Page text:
People need to eat better and exercise more to prevent colon cancer

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A research team from Mayo Clinic has discovered a concerning rise in early-onset colon cancer, characterized as cases diagnosed before the age of 50.

In higher-income countries such as the U.S., the median age at diagnosis has decreased from 72 years in the early 2000s to 66 years now. The study was published in the New England Journal of Medicine.

The Unidentified Cause of Early-Onset Colon Cancer

Most cases of early-onset colon cancer lack a known hereditary basis and identifiable cause, highlighting the need for comprehensive public health measures to address this issue.

The researchers note an urgent requirement to tackle risk factors for colorectal cancer, starting from adolescence.

The Role of Diet and Physical Inactivity in Colon Cancer

Poor dietary habits and physical inactivity are significant risk factors for colorectal cancer.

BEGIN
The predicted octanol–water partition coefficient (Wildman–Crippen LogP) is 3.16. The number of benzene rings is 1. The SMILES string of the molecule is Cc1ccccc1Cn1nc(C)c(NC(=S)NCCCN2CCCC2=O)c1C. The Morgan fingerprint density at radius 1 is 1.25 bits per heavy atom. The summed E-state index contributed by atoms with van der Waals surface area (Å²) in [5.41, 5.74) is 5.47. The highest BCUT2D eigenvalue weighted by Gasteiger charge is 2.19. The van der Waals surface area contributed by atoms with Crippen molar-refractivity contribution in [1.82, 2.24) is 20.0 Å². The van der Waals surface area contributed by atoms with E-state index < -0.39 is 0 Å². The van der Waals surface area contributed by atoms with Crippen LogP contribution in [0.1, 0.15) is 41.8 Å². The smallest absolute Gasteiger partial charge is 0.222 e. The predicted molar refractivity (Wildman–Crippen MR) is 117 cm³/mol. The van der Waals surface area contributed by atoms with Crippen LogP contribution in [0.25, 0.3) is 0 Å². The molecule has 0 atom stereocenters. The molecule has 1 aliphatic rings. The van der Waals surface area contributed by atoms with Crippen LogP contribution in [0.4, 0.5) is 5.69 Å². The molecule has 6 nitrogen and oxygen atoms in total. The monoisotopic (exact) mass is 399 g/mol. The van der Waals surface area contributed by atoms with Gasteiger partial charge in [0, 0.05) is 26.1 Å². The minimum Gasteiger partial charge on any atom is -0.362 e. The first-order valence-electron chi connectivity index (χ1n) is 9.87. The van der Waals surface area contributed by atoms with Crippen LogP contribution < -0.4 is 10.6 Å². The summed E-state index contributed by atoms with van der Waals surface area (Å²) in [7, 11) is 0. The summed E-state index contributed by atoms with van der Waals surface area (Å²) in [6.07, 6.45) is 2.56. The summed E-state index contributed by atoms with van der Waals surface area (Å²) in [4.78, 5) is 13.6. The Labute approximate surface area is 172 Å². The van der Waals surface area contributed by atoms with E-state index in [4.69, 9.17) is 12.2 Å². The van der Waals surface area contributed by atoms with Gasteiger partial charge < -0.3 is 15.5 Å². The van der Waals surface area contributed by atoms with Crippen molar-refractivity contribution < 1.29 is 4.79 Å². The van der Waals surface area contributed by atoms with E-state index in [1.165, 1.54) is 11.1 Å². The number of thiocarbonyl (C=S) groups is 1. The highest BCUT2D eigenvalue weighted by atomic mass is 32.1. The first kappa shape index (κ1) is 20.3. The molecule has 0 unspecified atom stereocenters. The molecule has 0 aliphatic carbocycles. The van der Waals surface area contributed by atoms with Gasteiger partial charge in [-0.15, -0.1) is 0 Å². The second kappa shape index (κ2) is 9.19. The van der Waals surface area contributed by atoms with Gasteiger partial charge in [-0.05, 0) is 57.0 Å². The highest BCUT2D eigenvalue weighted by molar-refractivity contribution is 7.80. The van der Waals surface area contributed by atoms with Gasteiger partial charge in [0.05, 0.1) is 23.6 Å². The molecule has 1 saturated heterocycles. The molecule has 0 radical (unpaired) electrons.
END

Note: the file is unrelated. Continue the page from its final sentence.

High-intake diets consisting of red and processed meats, refined grains, and processed sugar can disrupt the gut microbial composition.

This imbalance may result in chronic inflammation, increased rates of obesity, and consequently, a higher risk of colon cancer.

Proposed Strategies to Reduce Colon Cancer Risk

Adopting a plant-based diet and increasing physical activity may contribute to a healthier gut microbiome, reducing the risk of colorectal cancer. These lifestyle modifications may help lower the incidence of early-onset colon cancer.

Ongoing Research on Early-Onset Colon Cancer

The team is conducting research with large cohorts and international consortia to identify early life exposures that are most relevant to the development of early-onset colon cancer.

This effort is part of a broader strategy to understand the causes of this disease and devise effective prevention strategies.

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